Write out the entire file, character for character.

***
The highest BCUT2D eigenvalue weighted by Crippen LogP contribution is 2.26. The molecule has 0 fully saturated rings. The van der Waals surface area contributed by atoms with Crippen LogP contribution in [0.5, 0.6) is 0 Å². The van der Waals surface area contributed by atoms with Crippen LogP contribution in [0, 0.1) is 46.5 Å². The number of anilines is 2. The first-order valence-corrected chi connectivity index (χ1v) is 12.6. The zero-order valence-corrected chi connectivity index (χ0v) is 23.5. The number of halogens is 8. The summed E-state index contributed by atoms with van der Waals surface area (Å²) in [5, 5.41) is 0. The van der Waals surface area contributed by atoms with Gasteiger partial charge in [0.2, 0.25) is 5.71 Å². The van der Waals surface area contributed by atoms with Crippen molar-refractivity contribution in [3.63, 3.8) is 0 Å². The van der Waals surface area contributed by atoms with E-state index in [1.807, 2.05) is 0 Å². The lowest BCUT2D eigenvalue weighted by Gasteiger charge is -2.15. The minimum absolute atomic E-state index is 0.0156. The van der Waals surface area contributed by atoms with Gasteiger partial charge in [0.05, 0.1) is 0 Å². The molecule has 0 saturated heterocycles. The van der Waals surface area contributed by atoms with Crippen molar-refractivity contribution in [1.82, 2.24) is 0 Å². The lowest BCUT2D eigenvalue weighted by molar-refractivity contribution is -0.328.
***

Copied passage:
The highest BCUT2D eigenvalue weighted by Crippen LogP contribution is 2.26. The molecule has 0 fully saturated rings. The van der Waals surface area contributed by atoms with Crippen LogP contribution in [0.5, 0.6) is 0 Å². The van der Waals surface area contributed by atoms with Crippen LogP contribution in [0, 0.1) is 46.5 Å². The number of anilines is 2. The first-order valence-corrected chi connectivity index (χ1v) is 12.6. The zero-order valence-corrected chi connectivity index (χ0v) is 23.5. The number of halogens is 8. The summed E-state index contributed by atoms with van der Waals surface area (Å²) in [5, 5.41) is 0. The van der Waals surface area contributed by atoms with Gasteiger partial charge in [0.2, 0.25) is 5.71 Å². The van der Waals surface area contributed by atoms with Crippen molar-refractivity contribution in [3.63, 3.8) is 0 Å². The van der Waals surface area contributed by atoms with E-state index in [1.807, 2.05) is 0 Å². The lowest BCUT2D eigenvalue weighted by Gasteiger charge is -2.15. The minimum absolute atomic E-state index is 0.0156. The van der Waals surface area contributed by atoms with Gasteiger partial charge in [0.05, 0.1) is 0 Å². The molecule has 0 saturated heterocycles. The van der Waals surface area contributed by atoms with Crippen molar-refractivity contribution in [1.82, 2.24) is 0 Å². The lowest BCUT2D eigenvalue weighted by molar-refractivity contribution is -0.328.